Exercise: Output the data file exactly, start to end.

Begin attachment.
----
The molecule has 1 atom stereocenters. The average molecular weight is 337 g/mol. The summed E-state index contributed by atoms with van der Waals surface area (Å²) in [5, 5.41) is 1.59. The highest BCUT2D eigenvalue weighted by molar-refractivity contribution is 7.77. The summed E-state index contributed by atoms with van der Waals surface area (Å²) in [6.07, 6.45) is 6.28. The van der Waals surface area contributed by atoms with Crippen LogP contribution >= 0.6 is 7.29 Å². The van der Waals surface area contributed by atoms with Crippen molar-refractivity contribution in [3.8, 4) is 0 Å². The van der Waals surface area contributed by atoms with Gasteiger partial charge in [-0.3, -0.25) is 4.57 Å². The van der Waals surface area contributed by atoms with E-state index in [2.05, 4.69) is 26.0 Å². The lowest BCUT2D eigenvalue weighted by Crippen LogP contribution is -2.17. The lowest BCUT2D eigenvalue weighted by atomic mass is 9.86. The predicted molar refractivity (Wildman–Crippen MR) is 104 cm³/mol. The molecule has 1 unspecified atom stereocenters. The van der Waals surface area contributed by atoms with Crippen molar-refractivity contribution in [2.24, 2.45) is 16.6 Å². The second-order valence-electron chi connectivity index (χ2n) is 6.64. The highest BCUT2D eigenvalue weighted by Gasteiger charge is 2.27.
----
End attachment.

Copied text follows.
The molecule has 1 atom stereocenters. The average molecular weight is 337 g/mol. The summed E-state index contributed by atoms with van der Waals surface area (Å²) in [5, 5.41) is 1.59. The highest BCUT2D eigenvalue weighted by molar-refractivity contribution is 7.77. The summed E-state index contributed by atoms with van der Waals surface area (Å²) in [6.07, 6.45) is 6.28. The van der Waals surface area contributed by atoms with Crippen LogP contribution >= 0.6 is 7.29 Å². The van der Waals surface area contributed by atoms with Crippen molar-refractivity contribution in [3.8, 4) is 0 Å². The van der Waals surface area contributed by atoms with Gasteiger partial charge in [-0.3, -0.25) is 4.57 Å². The van der Waals surface area contributed by atoms with E-state index in [2.05, 4.69) is 26.0 Å². The lowest BCUT2D eigenvalue weighted by Crippen LogP contribution is -2.17. The lowest BCUT2D eigenvalue weighted by atomic mass is 9.86. The predicted molar refractivity (Wildman–Crippen MR) is 104 cm³/mol. The molecule has 1 unspecified atom stereocenters. The van der Waals surface area contributed by atoms with Crippen molar-refractivity contribution in [2.24, 2.45) is 16.6 Å². The second-order valence-electron chi connectivity index (χ2n) is 6.64. The highest BCUT2D eigenvalue weighted by Gasteiger charge is 2.27.